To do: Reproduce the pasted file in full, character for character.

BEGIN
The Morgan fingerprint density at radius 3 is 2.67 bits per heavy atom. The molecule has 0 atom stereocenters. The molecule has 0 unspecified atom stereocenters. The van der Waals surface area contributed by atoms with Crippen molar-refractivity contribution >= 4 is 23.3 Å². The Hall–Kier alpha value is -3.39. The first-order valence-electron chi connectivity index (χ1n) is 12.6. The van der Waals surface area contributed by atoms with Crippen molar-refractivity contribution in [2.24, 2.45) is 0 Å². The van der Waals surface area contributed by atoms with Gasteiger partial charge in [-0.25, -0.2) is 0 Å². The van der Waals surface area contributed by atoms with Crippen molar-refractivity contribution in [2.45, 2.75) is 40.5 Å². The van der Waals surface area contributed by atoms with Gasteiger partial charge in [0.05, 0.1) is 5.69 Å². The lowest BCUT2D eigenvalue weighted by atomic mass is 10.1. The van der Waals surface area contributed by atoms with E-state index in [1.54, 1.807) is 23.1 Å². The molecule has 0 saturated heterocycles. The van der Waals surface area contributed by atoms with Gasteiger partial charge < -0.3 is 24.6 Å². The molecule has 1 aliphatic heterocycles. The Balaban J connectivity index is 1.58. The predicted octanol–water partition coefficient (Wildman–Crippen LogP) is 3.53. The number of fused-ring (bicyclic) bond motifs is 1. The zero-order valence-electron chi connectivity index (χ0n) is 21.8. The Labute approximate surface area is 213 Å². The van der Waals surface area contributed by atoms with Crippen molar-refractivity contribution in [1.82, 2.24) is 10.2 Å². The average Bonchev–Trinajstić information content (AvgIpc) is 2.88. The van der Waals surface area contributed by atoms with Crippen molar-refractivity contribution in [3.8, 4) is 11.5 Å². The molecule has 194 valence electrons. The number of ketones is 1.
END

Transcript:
The Morgan fingerprint density at radius 3 is 2.67 bits per heavy atom. The molecule has 0 atom stereocenters. The molecule has 0 unspecified atom stereocenters. The van der Waals surface area contributed by atoms with Crippen molar-refractivity contribution >= 4 is 23.3 Å². The Hall–Kier alpha value is -3.39. The first-order valence-electron chi connectivity index (χ1n) is 12.6. The van der Waals surface area contributed by atoms with Crippen molar-refractivity contribution in [2.24, 2.45) is 0 Å². The van der Waals surface area contributed by atoms with Gasteiger partial charge in [-0.25, -0.2) is 0 Å². The van der Waals surface area contributed by atoms with Crippen molar-refractivity contribution in [2.45, 2.75) is 40.5 Å². The van der Waals surface area contributed by atoms with Gasteiger partial charge in [0.05, 0.1) is 5.69 Å². The lowest BCUT2D eigenvalue weighted by atomic mass is 10.1. The van der Waals surface area contributed by atoms with E-state index in [1.54, 1.807) is 23.1 Å². The molecule has 0 saturated heterocycles. The van der Waals surface area contributed by atoms with Gasteiger partial charge < -0.3 is 24.6 Å². The molecule has 1 aliphatic heterocycles. The Balaban J connectivity index is 1.58. The predicted octanol–water partition coefficient (Wildman–Crippen LogP) is 3.53. The number of fused-ring (bicyclic) bond motifs is 1. The zero-order valence-electron chi connectivity index (χ0n) is 21.8. The Labute approximate surface area is 213 Å². The van der Waals surface area contributed by atoms with Crippen molar-refractivity contribution in [1.82, 2.24) is 10.2 Å². The average Bonchev–Trinajstić information content (AvgIpc) is 2.88. The van der Waals surface area contributed by atoms with Crippen molar-refractivity contribution in [3.8, 4) is 11.5 Å². The molecule has 194 valence electrons. The number of ketones is 1.